– by Adesina O. Koiki
A Lot of Sports Talk editor-in-chief
WASHINGTON — Known for possessing an exorbitant amount of calm amidst the tumult surrounding late-game and pressure-packed situations throughout his young basketball career, Raptors guard Fred Van Vleet turned what was bound to be a moment of chaos — and a possible blown double-digit fourth-quarter lead by his team — into the moment Toronto secured another win during its perfect start to the season.
Van Vleet rescued an errant inbounds pass late in the shot clock before swishing through a 20-foot heave from the top of the key with 13.9 seconds remaining, providing the winning basket in the Raptors’ 117-113 victory over the Washington Wizards at Capital One Arena, a game played without the services of Kawhi Leonard, who sat as a precaution as Toronto was playing its third game in four nights.
With a once 13-point lead earlier in the quarter whittled down to two at 113-111, and inbounding the ball underneath the basket with the shot clock running down, Toronto’s designed play looked to be going awry when Kyle Lowry’s inbounds pass went through the legs of a cutting Serge Ibaka and bounced away from the rim for anyone to claim. In swooped an alert Van Vleet, who beat Kelly Oubre Jr. for the ball and, in one motion, put up a prayer of a high-arcing shot toward the basket that splashed through the net and silenced the raucous atmosphere inside the arena.
“It went through [Ibaka’s] legs and I just tried to get an angle on the rim,” said Van Vleet, who finished 13 points, five assists and four rebounds coming off the bench. “I think I took one dribble or one step and tried to get a look at it and was able to knock it down. At that point, you just want to get a shot up and get an attempt and [I] was able to knock it down.”
Coming through in the clutch on the Capital One Arena floor is nothing new for Van Vleet, whose last game in DC saw him play an influential role off the bench in Toronto’s series-clinching victory in Game 6 of last year’s first-round playoff series between the teams.
“It’s really fun. [The Wizards] really bring it here and they’re a special team at home,” Van Vleet said. “They really know how to get the crowd into it and they’re just so explosive that you can never relax. Ten-point leads, 12-point leads seem to feel like one-point leads with them the way they score in bunches. It’s a hostile environment, it’s a tough place to play and as a competitor, that’s kind of what you want is those tough environments.”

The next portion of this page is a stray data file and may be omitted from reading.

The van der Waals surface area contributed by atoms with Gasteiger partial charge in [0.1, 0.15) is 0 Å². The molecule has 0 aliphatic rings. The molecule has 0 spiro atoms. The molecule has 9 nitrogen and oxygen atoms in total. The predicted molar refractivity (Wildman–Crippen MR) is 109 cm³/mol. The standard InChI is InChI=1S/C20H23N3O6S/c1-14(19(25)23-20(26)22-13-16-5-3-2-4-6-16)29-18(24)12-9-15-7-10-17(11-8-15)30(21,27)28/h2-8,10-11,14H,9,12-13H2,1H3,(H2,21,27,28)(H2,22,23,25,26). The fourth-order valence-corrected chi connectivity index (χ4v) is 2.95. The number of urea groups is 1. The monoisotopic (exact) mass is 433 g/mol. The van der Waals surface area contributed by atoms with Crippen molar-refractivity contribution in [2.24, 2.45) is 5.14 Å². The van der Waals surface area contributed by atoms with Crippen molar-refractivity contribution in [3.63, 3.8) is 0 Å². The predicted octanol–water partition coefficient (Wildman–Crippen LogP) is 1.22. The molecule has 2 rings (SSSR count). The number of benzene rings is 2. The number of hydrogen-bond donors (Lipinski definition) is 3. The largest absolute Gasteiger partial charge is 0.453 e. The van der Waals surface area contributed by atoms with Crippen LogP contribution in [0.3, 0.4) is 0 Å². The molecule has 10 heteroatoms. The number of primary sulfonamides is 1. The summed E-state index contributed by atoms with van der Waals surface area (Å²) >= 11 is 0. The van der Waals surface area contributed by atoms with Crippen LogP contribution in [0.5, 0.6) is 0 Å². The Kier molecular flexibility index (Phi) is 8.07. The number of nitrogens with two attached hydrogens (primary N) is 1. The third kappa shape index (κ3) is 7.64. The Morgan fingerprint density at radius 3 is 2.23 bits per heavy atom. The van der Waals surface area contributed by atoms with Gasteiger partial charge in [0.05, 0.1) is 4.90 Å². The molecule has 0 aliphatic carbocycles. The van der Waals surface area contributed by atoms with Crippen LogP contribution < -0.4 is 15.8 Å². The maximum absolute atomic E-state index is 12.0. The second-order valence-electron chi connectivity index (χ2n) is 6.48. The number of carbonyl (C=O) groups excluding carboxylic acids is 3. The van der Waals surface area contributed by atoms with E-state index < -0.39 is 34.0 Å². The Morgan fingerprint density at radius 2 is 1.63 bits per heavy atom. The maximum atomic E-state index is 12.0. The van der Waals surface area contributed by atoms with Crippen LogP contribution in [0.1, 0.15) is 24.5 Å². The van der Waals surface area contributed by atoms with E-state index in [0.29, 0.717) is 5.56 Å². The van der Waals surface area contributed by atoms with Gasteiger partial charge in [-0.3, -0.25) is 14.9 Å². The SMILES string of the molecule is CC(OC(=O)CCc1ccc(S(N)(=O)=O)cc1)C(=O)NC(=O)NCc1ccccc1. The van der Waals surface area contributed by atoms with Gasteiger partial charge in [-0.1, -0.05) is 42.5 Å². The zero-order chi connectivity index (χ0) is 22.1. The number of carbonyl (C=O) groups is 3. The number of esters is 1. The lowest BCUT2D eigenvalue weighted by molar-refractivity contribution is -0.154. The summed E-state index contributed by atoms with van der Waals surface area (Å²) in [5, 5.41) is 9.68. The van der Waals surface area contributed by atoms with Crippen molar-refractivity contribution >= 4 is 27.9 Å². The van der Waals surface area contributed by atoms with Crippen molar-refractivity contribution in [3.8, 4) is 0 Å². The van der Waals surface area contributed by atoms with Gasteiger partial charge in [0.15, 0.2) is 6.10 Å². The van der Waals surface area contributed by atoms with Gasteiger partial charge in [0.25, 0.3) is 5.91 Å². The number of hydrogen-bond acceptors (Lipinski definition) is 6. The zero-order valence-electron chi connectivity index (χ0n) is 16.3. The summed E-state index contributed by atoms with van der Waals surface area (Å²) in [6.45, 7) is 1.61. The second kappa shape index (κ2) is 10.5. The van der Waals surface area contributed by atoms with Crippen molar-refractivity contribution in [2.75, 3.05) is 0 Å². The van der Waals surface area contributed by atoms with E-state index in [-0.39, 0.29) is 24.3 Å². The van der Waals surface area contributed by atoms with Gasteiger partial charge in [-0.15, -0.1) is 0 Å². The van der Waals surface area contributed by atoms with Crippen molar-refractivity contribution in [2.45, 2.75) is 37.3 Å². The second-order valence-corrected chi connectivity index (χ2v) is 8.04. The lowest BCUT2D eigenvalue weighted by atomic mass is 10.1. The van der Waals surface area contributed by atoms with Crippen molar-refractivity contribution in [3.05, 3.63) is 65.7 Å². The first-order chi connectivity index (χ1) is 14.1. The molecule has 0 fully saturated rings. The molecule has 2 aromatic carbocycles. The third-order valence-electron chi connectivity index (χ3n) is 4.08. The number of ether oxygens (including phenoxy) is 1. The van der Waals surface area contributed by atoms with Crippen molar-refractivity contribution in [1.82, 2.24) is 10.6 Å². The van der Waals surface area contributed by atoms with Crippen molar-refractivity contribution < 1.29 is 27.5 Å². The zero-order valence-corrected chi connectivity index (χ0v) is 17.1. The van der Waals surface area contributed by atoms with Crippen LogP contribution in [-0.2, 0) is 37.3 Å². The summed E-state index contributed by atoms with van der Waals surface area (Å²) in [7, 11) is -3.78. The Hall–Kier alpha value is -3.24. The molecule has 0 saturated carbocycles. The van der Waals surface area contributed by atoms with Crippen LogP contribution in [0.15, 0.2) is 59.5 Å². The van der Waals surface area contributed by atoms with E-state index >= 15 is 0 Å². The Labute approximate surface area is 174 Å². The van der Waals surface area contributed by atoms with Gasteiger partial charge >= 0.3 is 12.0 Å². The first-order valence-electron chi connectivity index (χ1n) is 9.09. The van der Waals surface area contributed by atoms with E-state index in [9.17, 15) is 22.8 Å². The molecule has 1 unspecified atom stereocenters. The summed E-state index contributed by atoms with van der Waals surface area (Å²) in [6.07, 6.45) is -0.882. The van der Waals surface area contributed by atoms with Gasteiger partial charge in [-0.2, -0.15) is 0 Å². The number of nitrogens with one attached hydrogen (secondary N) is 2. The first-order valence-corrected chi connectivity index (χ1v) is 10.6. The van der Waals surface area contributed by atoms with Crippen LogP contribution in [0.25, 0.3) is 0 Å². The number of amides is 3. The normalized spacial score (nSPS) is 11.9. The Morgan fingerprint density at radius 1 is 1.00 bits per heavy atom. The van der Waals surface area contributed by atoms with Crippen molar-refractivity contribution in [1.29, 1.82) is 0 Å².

In the absence of Leonard, who missed the majority of last season while in San Antonio with a quadriceps injury, seven players scored in double figures for Toronto, including four off of the Raptors’ vaunted bench; Ibaka had 16 points, Van Vleet with 13 and Pascal Siakim and CJ Miles each put in 10.
Lowry led all Raptors scorers with 28 points, including 13 in the fourth quarter.
“The biggest thing you can take away is we’ve got a spirited group that’s ready to fight,” said Raptors first-year head coach Nick Nurse. “It’s not been very pretty, right, and I’m not happy with some of our organization offensively. I mean, we’re making a lot of plays.”
Toronto made more than enough of the right plays during the third quarter — hitting 58 percent of their shots form the floor while holding the Wizards to 6-of-18 shooting — in building a 90-82 lead at the end of the period, and jumpers from Norman Powell and Ibaka to start the fourth quickly gave the Raptors a double-digit lead.
Not too long afterward, tempers started to fray on the Wizards, as a foul call on Bradley Beal as he appeared to be knocked down to the floor by Ibaka, as well as the lack of a whistle when John Wall fell out-of-bounds with possession of the ball while on a fast break, led to Beal being called for a technical foul. Soon after, Wizards head coach Scott Brooks came well onto the court to vociferously argue with the officials, and he was almost immediately ejected from the game.
“I think it was a combination of a lot of things that I saw and then the frustration built up,” Brooks said. “But it’s something that I’ve been talking with all our guys that we got to play through whatever we think that’s against us. Just play through it. Quite honestly, I set a poor example. I’m disappointed in myself.”
Brooks’ ejection served as the catalyst for Washington’s fourth-quarter comeback, as it went on a 17-7 run immediately after the two technical free throws by the Raptors, capped off by an Oubre Jr. three-pointer to get within 109-196 with 2:20 remaining. Beal scored 10 of Washington’s points during that spurt, including hitting threes on back-to-back possessions.
“It’s very tough. I’m not going to say it’s easy, because [John Wall and I] work extremely hard on both ends of the court,” Beal said in reference to the tightly-officiated nature of the game. “We compete and play hard. We play physical and we try to set the tone and energy for the game, but sometimes it feels like it’s taken away from us and that puts us on our heels. We can’t get caught up in that. All we can do is control what we can control.”
Beal led all scorers with 32 points, including making six of his 11 three-point attempts. His fifth three allowed him to surpass Gilbert Arenas for the franchise record for threes made in a career, as Beal now has 870 career threes made, all while with Washington.
“I wasn’t aware, but that’s a blessing,” Beal said about setting the franchise’s three-point mark. “That’s amazing and I’m honored. I won’t say that was a goal of mine, but that’s a pretty cool accomplishment to have and one that I’m proud of.”
*Editor’s note: Above the byline is the photo gallery from Saturday evening’s game, with all photos taken by DC-Area photographer Yusuf Abdullah. After clicking on the first photo to enlarge the picture, make sure to press the left and right arrow buttons to scroll through the rest of the pictures. There are currently 10 pictures in total.